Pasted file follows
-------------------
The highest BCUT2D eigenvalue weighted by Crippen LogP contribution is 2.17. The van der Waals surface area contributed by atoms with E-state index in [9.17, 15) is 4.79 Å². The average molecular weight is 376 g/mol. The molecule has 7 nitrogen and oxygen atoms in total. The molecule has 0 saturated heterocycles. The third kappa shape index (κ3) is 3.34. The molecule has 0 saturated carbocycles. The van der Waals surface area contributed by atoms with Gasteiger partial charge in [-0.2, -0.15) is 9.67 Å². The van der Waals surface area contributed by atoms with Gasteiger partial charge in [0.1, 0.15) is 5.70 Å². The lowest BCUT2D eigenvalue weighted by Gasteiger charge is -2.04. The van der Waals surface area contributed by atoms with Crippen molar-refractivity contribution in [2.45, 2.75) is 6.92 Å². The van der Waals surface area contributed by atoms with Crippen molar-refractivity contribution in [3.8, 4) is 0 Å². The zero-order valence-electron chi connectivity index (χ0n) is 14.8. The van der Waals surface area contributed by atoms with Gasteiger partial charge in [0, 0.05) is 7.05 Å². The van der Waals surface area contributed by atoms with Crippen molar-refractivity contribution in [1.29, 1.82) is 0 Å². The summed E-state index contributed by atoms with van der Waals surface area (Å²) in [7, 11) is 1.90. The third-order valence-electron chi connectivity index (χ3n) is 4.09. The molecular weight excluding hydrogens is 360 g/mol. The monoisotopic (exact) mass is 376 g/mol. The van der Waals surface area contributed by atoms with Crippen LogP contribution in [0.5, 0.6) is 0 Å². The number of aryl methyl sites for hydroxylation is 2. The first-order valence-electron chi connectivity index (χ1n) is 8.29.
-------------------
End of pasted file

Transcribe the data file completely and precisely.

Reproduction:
The highest BCUT2D eigenvalue weighted by Crippen LogP contribution is 2.17. The van der Waals surface area contributed by atoms with E-state index in [9.17, 15) is 4.79 Å². The average molecular weight is 376 g/mol. The molecule has 7 nitrogen and oxygen atoms in total. The molecule has 0 saturated heterocycles. The third kappa shape index (κ3) is 3.34. The molecule has 0 saturated carbocycles. The van der Waals surface area contributed by atoms with Gasteiger partial charge in [-0.2, -0.15) is 9.67 Å². The van der Waals surface area contributed by atoms with Gasteiger partial charge in [0.1, 0.15) is 5.70 Å². The lowest BCUT2D eigenvalue weighted by Gasteiger charge is -2.04. The van der Waals surface area contributed by atoms with Crippen molar-refractivity contribution in [2.45, 2.75) is 6.92 Å². The van der Waals surface area contributed by atoms with Crippen molar-refractivity contribution in [3.8, 4) is 0 Å². The zero-order valence-electron chi connectivity index (χ0n) is 14.8. The van der Waals surface area contributed by atoms with Gasteiger partial charge in [0, 0.05) is 7.05 Å². The van der Waals surface area contributed by atoms with Crippen molar-refractivity contribution in [1.29, 1.82) is 0 Å². The summed E-state index contributed by atoms with van der Waals surface area (Å²) in [7, 11) is 1.90. The third-order valence-electron chi connectivity index (χ3n) is 4.09. The molecular weight excluding hydrogens is 360 g/mol. The monoisotopic (exact) mass is 376 g/mol. The van der Waals surface area contributed by atoms with Crippen LogP contribution in [0.5, 0.6) is 0 Å². The number of aryl methyl sites for hydroxylation is 2. The first-order valence-electron chi connectivity index (χ1n) is 8.29.